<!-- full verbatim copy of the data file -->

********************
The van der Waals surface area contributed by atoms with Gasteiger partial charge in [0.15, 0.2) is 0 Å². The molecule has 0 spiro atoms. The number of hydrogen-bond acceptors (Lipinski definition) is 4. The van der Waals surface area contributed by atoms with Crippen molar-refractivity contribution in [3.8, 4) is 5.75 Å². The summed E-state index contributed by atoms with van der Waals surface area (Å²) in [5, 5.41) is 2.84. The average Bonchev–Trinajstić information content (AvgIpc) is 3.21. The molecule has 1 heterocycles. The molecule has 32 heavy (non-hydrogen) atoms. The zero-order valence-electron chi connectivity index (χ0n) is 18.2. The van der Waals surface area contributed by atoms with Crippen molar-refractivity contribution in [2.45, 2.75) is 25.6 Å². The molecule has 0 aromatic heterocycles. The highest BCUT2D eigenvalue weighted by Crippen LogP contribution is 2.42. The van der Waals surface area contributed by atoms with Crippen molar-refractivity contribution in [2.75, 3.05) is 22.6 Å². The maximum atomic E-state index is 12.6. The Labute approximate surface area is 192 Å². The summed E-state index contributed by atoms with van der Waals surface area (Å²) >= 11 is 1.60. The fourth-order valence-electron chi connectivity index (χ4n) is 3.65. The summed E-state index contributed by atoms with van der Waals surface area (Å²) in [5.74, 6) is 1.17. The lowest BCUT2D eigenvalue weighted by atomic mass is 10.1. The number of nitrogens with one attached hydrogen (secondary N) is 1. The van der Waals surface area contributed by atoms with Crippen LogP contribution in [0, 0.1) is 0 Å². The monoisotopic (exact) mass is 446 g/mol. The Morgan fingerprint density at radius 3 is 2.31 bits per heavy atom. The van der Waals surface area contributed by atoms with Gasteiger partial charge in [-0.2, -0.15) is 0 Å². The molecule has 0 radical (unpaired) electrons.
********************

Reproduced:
The van der Waals surface area contributed by atoms with Gasteiger partial charge in [0.15, 0.2) is 0 Å². The molecule has 0 spiro atoms. The number of hydrogen-bond acceptors (Lipinski definition) is 4. The van der Waals surface area contributed by atoms with Crippen molar-refractivity contribution in [3.8, 4) is 5.75 Å². The summed E-state index contributed by atoms with van der Waals surface area (Å²) in [5, 5.41) is 2.84. The average Bonchev–Trinajstić information content (AvgIpc) is 3.21. The molecule has 1 heterocycles. The molecule has 32 heavy (non-hydrogen) atoms. The zero-order valence-electron chi connectivity index (χ0n) is 18.2. The van der Waals surface area contributed by atoms with Crippen molar-refractivity contribution in [2.45, 2.75) is 25.6 Å². The molecule has 0 aromatic heterocycles. The highest BCUT2D eigenvalue weighted by Crippen LogP contribution is 2.42. The van der Waals surface area contributed by atoms with Crippen molar-refractivity contribution in [2.75, 3.05) is 22.6 Å². The maximum atomic E-state index is 12.6. The Labute approximate surface area is 192 Å². The summed E-state index contributed by atoms with van der Waals surface area (Å²) >= 11 is 1.60. The fourth-order valence-electron chi connectivity index (χ4n) is 3.65. The summed E-state index contributed by atoms with van der Waals surface area (Å²) in [5.74, 6) is 1.17. The lowest BCUT2D eigenvalue weighted by atomic mass is 10.1. The number of nitrogens with one attached hydrogen (secondary N) is 1. The van der Waals surface area contributed by atoms with Crippen LogP contribution in [0, 0.1) is 0 Å². The monoisotopic (exact) mass is 446 g/mol. The Morgan fingerprint density at radius 3 is 2.31 bits per heavy atom. The van der Waals surface area contributed by atoms with Gasteiger partial charge in [-0.2, -0.15) is 0 Å². The molecule has 0 radical (unpaired) electrons.